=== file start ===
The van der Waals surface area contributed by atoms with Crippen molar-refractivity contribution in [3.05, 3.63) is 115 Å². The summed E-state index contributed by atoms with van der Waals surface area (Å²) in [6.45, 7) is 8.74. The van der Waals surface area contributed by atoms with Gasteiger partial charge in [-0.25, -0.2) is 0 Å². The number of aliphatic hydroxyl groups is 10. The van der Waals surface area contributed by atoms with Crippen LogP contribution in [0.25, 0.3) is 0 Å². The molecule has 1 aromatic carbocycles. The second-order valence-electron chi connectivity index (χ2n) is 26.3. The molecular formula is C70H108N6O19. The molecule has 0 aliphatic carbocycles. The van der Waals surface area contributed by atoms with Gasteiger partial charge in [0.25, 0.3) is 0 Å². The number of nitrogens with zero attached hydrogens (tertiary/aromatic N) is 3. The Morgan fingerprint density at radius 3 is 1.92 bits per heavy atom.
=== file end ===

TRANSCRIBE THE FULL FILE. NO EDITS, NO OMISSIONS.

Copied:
The van der Waals surface area contributed by atoms with Crippen molar-refractivity contribution in [3.05, 3.63) is 115 Å². The summed E-state index contributed by atoms with van der Waals surface area (Å²) in [6.45, 7) is 8.74. The van der Waals surface area contributed by atoms with Gasteiger partial charge in [-0.25, -0.2) is 0 Å². The number of aliphatic hydroxyl groups is 10. The van der Waals surface area contributed by atoms with Crippen LogP contribution in [0.25, 0.3) is 0 Å². The molecule has 1 aromatic carbocycles. The second-order valence-electron chi connectivity index (χ2n) is 26.3. The molecular formula is C70H108N6O19. The molecule has 0 aliphatic carbocycles. The van der Waals surface area contributed by atoms with Gasteiger partial charge in [0.25, 0.3) is 0 Å². The number of nitrogens with zero attached hydrogens (tertiary/aromatic N) is 3. The Morgan fingerprint density at radius 3 is 1.92 bits per heavy atom.